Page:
The first session I went to was on mothering/caring friendly spaces. Several of the participants spoke about the ways in which many geeky spaces marginalise children, which can also make parents feel unwelcome. For example, children are often uniformly banned from hackerspaces, rather than creating safe areas for younger children and/or recognising that older children can work on potentially-risky equipment as long as they’re given the right training. People raised a number of different potential strategies for dealing with this, including asking people to think back to their own experiences when they were young and trying to support mentoring programmes. At a more abstract level, I also think that it’s important to actively address the ways in which caring work is gendered: to encourage more men to recognise the value of caring work and to participate in it.
There were plenty of links between this session and the following one on how to teach and learn about feminism in geek communities. People shared some great ideas on creative strategies for making material available (like using videos and comments), as well as potential issues with some of these strategies (women talking about feminism in a video that allows comments are almost certain to experience a heap of draining harassment, including comments on their appearance). We also talked about ‘magic man sparkles’: the tendency for people to pay attention to messages from men that they ignore or react to with hostility when coming from women. I feel quite conflicted about actively trying to use ‘magic man sparkles’ to get the message across: on the one hand it feeds into sexism, but on the other it allows allies to play a role in supporting the movement and it can be quite an effective strategy.
The session on gendered divisions of labour within geek communities had some great input from participants working in open tech and culture – I really appreciated the chance to hear more about this from the perspective of women working in FOSS and related areas. For example, people talked about the ways in which hierarchies of value play out in FOSS communities, with developers seen as most important and contributions of designers, testers, administrative workers, and other non-coding areas being marginalised. People also raised some interesting questions about the methodology for assessing contributions: someone pointed out that studies showing very little participation from women in Wikipedia may be skewed because women might be making small contributions without logging in, or may not feel comfortable identifying their gender online.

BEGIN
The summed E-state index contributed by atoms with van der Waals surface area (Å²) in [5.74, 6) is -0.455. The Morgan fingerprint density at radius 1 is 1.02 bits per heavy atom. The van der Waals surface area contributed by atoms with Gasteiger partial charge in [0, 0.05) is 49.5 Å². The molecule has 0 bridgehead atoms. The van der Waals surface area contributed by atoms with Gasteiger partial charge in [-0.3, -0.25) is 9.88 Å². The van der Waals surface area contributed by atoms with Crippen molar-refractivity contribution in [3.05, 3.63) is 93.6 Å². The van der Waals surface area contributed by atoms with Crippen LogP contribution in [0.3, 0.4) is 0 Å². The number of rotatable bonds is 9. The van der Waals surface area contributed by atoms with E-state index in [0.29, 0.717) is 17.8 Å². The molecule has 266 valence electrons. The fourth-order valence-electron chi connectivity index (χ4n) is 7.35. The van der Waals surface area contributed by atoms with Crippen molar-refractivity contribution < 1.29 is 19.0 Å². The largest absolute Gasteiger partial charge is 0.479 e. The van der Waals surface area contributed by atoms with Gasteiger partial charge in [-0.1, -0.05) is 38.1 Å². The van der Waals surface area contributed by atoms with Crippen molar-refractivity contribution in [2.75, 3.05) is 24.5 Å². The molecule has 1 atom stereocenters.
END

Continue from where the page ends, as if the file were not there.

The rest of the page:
The session on ‘open * philosophy’ and the links between different ‘open’ projects was perhaps the most interesting to me, given my background. Many of the participants at AdaCamp came from programming or other open tech backgrounds and are largely self-taught in feminism, which they drew on in really nuanced and interesting ways during the discussions. However, there seemed to be less awareness of some of the political philosophies and traditions that might be useful when thinking about women in open tech and culture. This is understandable: not everyone has time to wade through a heap of political philosophy, especially when some of the more relevant work has been incorporated into feminist theory/practice. One of the ways in which I’d like to contribute to the ongoing discussion around AdaCamp is to put together a short reading list for anyone who is interested in learning more about potentially-useful political ideas. If you have anything you think should be on the list, let me know in the comments.
I’m very glad that I went to AdaCamp. As several people noted in the wrap-up session, it was an inspiring and restorative experience to be able to talk knowing that there were certain basic understandings in place about things like feminism and privilege. It was also great to meet so many people that I’ve come across online, and many others who I hadn’t (including a few from Perth). I’m looking forward to continuing the conversations that began at AdaCamp over the coming months.